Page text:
Tuesday, November 17, 2015

Liberté, Égalité, Fraternité

Deeming the fight between the Western world and ISIS terrorists a "clash of civilizations" distorts what is just a power struggle in the Middle East. Still, as this fight is waged, the West must cling stronger than ever before to its loftier values.

The predictable but nonetheless distressing reaction of many in the aftermath of the heartbreaking weekend Paris terrorist attacks has been to twist the event to fit biased viewpoints. A recurring, deeply erroneous refrain is that the incident represents a clash of civilizations (the West vs. Islam) or a battle of ideologies (freedom vs. terror). This view, undoubtedly appealing to some for drawing ostensibly tidy battle lines, is misleading and dangerous.

The truth of the matter is that the Islamic State (aka ISIS or Daesh), like any geopolitical entity, is motivated by something far simpler: the desire to gain and maintain power. Anything more is a convenient ex post facto justification of actions for a group that bombed Beirut one day before Paris, has killed thousands of Muslims, and is involved in a convoluted civil war against a repressive dictator (Syria's Bashar Assad). Russia's support for Assad is allegedly why Daesh blew up a Russian passenger plane earlier this month.

We repeatedly hear that Daesh and its ilk "hate our freedom" but, with the exception of al-Qaeda Yemen's attack on Charlie Hebdo -- a direct (but insane) response to provocative cartoonists exercising their free speech right -- that hasn't usually been the explanation for terrorist attacks, on 9/11 and ever since. The Atlantic's Peter Beinart states the obvious:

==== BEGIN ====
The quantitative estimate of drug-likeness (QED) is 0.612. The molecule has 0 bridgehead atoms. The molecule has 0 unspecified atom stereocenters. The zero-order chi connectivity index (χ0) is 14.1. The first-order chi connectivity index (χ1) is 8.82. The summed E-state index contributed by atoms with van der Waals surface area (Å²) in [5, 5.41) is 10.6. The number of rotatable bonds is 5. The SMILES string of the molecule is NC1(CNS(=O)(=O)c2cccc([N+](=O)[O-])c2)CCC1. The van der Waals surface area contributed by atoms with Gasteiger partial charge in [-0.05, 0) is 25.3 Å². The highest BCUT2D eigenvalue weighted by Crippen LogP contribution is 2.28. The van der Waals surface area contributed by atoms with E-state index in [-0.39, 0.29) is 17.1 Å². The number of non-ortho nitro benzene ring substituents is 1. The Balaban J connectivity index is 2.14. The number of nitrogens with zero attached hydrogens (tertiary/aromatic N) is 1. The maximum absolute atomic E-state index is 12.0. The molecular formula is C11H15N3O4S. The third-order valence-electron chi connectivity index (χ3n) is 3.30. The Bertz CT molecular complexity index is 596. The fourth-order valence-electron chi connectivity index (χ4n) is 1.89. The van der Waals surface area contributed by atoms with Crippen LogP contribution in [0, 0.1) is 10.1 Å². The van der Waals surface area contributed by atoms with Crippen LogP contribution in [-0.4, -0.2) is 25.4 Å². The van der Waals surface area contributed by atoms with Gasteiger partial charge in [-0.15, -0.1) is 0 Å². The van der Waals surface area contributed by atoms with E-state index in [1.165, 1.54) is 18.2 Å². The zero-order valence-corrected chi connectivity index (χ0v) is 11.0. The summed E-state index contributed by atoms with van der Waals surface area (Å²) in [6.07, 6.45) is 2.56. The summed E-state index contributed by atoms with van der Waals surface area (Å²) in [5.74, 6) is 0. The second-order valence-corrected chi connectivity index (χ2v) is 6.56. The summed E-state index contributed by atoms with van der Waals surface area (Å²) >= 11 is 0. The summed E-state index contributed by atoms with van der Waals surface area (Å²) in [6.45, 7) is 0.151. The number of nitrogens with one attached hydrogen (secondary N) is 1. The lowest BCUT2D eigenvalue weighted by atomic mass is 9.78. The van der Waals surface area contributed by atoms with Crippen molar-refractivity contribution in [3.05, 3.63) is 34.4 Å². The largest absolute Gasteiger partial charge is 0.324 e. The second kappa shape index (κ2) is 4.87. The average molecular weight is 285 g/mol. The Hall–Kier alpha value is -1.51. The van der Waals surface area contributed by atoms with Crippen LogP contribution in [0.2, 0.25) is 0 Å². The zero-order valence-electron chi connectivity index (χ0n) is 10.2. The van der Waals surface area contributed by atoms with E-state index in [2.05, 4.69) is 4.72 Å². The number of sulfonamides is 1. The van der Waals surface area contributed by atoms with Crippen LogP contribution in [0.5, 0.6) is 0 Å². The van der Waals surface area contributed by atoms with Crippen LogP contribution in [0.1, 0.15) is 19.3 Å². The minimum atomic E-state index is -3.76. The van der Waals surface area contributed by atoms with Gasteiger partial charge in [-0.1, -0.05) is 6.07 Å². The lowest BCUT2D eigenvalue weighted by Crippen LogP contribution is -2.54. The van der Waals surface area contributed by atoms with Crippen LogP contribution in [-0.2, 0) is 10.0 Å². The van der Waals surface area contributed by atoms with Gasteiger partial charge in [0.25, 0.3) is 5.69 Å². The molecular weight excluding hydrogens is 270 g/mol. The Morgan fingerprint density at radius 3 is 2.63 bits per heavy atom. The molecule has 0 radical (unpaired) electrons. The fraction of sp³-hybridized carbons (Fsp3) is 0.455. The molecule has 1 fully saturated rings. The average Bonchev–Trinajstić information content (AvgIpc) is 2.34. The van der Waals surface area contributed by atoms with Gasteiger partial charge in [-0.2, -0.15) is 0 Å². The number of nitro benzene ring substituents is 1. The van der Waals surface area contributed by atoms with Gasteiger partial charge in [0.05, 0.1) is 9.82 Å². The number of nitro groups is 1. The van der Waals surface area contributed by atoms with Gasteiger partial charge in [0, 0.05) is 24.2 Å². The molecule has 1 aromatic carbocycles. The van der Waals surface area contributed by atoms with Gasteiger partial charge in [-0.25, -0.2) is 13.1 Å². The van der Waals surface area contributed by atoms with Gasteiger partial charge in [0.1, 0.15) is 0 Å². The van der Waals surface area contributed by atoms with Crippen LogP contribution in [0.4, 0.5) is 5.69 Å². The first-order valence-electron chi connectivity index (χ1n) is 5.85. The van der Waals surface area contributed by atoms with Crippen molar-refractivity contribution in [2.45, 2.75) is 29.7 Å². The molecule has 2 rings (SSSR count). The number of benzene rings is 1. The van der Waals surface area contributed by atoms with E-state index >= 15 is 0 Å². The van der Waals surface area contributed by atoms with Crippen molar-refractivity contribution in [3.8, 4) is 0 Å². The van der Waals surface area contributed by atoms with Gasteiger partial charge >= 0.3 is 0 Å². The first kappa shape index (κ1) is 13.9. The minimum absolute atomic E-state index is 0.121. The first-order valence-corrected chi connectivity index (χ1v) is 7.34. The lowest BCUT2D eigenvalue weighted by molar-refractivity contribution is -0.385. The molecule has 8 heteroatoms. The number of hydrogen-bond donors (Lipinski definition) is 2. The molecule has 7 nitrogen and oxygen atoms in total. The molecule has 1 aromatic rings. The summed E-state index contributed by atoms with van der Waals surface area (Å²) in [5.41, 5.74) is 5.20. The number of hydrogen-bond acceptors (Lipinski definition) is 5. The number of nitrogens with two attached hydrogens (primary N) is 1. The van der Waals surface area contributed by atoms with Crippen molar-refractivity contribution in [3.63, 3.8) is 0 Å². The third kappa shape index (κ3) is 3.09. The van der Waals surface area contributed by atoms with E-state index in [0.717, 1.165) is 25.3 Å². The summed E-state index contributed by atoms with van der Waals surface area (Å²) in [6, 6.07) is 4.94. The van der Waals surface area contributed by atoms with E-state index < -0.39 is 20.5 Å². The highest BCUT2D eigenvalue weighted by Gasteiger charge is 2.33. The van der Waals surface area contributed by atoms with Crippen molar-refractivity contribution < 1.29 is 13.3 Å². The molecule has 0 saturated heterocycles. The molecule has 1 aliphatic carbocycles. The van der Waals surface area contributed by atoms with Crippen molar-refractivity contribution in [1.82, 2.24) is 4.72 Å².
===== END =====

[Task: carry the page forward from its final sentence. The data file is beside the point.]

"The Islamic State may hate tolerance, liberty, and women’s rights.  But that’s not why its cadres attacked Paris... Women drive in Costa Rica too, but the Islamic State is unlikely to attack it, because Costa Rica is not contesting ISIS’s control of the Middle East."
It all comes back to a power struggle, a calculus employed by murderous terrorist regimes and the West alike. After all, we prop up illiberal and repressive regimes across the globe, from Saudi Arabia to Equatorial Guinea to Uzbekistan. This runs counter to our pure ideological motivations ("freedom!"), yet has been deemed necessary to maintaining our power. Nonetheless, the U.S. (and like-minded countries) derives its moral authority in this equation because, despite lapses in living up to our values, what they represent is far better than the demonstrated alternative of genocide and oppression. Notes Gawker's Hamilton Nolan: